26 May 2011

Rough Pastry Dough Begets Strawberry Puff Triangles

Way, way, way back I posted a photo, and quick description of, palmiers. Made from a very simple version of puff pastry dough that doesn't require making a detrempe. For those that don't speak French and don't know how to use a search engine, "detrempe" translates roughly to "what the fuck have I gotten myself into that was way more work than I thought and it isn't even the dough yet". Keep in mind my French is a little rusty, so I'd ask a professional translator to really get a feel for the subtleties in that. I don't know why I haven't made more puff pastries since then; I guess biscuits/scones are fairly close. Also, I've been eating some delicious pastries recently from Tell Tale Preserves - it seems all of my favorite hip/trendy/urban/home office coffee shops have started stocking them. They make these grownup versions of pop-tarts, as well as basically what I'm making below, but in a larger size. And tastier, but I'll work on that.
I'm going to give you two recipes below - one for the dough, and one for the pastry itself. You can use this dough anywhere a recipe asks for "puff pastry" without running to the store to find some. Some recipes you will see require several days of work - those are probably better. This stuff just gets the job done, looks good while doing it, and only needs ~45 minutes (most of that spent sitting in the freezer, actually). You'll get slightly less defined layering, but still all of the light crisp and flakiness you would find in a three-day concoction.
Rough Puff Pastry Dough
2 parts (by weight) butter
2 parts (by weight) pastry flour
1 part (by weight) water
lots and lots of additional flour in reserve

(For the math-challenged, this means for every stick of butter you need about one cup of flour and 1/4 cup water).

Chop the butter into cubes, then place all the ingredients (each in a separate container) into the freezer for about 15 minutes - don't let the water freeze. On a work surface, put down some of the flower, place the butter on top, then put the rest of the flour on top. With a pastry blade, cut the flour into the butter briefly, getting the butter into tiny chunks. It should look like this.
Once the butter and flour are a pile of delicious, fatty rubble, pour a little bit of water on top and cut the water in. You don't want to pour too much water on, as it won't get absorbed and you'll just end up with a wet work surface/counter/pants. Continue this process, pouring in a little water and cutting it in, until you don't have any more water. Now your pile of rubble is starting to gain sentience - it'll look like below. Quickly, before it becomes a seething mass of butter-golem, intent on destroying squishy human flesh - roll it flat!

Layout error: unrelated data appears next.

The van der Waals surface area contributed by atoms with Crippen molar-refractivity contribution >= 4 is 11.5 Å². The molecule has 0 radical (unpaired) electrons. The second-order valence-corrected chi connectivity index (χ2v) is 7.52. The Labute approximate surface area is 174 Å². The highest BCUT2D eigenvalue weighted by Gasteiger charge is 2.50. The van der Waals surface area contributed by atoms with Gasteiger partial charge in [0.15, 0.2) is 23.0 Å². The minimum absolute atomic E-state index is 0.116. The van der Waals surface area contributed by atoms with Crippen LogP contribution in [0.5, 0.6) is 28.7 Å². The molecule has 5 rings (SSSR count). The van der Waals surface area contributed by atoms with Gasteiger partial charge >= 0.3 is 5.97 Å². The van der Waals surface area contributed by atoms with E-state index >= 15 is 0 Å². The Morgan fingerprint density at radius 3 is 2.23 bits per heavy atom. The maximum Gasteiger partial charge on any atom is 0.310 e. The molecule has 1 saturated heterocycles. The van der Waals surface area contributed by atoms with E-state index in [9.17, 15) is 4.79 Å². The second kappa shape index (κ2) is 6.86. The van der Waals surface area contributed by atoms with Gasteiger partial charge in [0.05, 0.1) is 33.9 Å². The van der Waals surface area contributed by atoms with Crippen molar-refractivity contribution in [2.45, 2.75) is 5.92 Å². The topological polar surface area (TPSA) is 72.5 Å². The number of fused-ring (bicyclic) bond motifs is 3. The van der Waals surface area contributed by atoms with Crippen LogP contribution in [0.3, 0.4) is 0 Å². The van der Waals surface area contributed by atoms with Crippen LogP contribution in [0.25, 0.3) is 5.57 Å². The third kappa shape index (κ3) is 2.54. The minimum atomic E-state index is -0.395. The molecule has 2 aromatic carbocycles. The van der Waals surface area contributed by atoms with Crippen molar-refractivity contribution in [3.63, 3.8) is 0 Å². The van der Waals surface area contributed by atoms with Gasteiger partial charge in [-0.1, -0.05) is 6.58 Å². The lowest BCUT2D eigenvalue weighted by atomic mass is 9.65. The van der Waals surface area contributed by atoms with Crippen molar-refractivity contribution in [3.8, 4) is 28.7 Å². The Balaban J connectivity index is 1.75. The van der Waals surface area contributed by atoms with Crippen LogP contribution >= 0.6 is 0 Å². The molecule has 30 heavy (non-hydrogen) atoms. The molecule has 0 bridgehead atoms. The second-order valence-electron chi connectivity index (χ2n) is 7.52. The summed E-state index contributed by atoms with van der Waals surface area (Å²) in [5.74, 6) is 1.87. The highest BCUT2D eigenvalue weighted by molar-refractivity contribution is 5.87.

This stage is a little tricky - for the first flattening, you should kind of pat it flat with a floured pastry blade. Then, turn the top third of the blob over itself, then the bottom third. Lift it with pastry blade, flour underneath, put it down so the folds are now vertical, flour the top, and roll it out with a pin. Do this process at least 4 more times, if not more, but do not let the butter melt at all. The first fold won't be much of one as it will be chunky - after 2-3 folds/rolls, it should be one cohesive piece.
 On the left is it right after the first fold, on the right after the 4th roll.
Now that your dough is one piece and rolled flat, fold it up one more time, wrap it in plastic wrap, and put it in the freezer (if using it within 15 minutes), the fridge (if using it sometime from 30 minutes from now until a day or two later), or in a very deep grave (if you aren't planning on using it and wish to stop the butter-golem uprising).

Jam Puff Pockets
Some amount of above recipe (I used 1 stick of butter worth)
Granulated sugar
Powdered sugar
(optional) milk (cow, soy, coconut, doesn't really matter).

A note - mine were not very sweet, so the recipe has been modified to add a little bit more sugar than I used. The glaze should really push it into sweet land, but is entirely optional. I didn't use it. You could also try putting in a bit more jam, but that requires thinner dough and probably making squares, not triangles.

Preheat oven to 400. Line a work surface with granulated sugar, and roll the dough out into, roughly, a rectangle-ish shape. Go for something very thin. Using a pastry cutter, chef's knife, or some other long thing, cut the dough into a grid of squares. I'll just say 3 inches by 3 inches, but only because I suck at estimating distance and that seems like a good number.

Sprinkle a little bit more sugar on top of the squares, then put a very tiny dab of jam in the center. You can either fold it in half diagonally and seal the sides, or put one square on top of another and make ravioli-ish pastries. Either way, be very careful to only put pressure on the edges so you don't squeeze the jam out. Press a fork along the edges to give it some nice texture.

On a baking sheet lined with parchment paper, place the prepared pastries. If you want, you can make a glaze by combining a little bit of milk into some sugar and whisking, adding milk slowly until it hits the consistency you like. Spread some of this on the pastries, but leave some in reserve. Either way, sprinkle powdered sugar on top.
Cook for 15-25 minutes, depending on how thick the dough was and how brown they get. If using a glaze, let them cool for about 10 minutes then apply another bit of glaze. Either way, wait until they have cooled completely and add sugar again. Then eat them.

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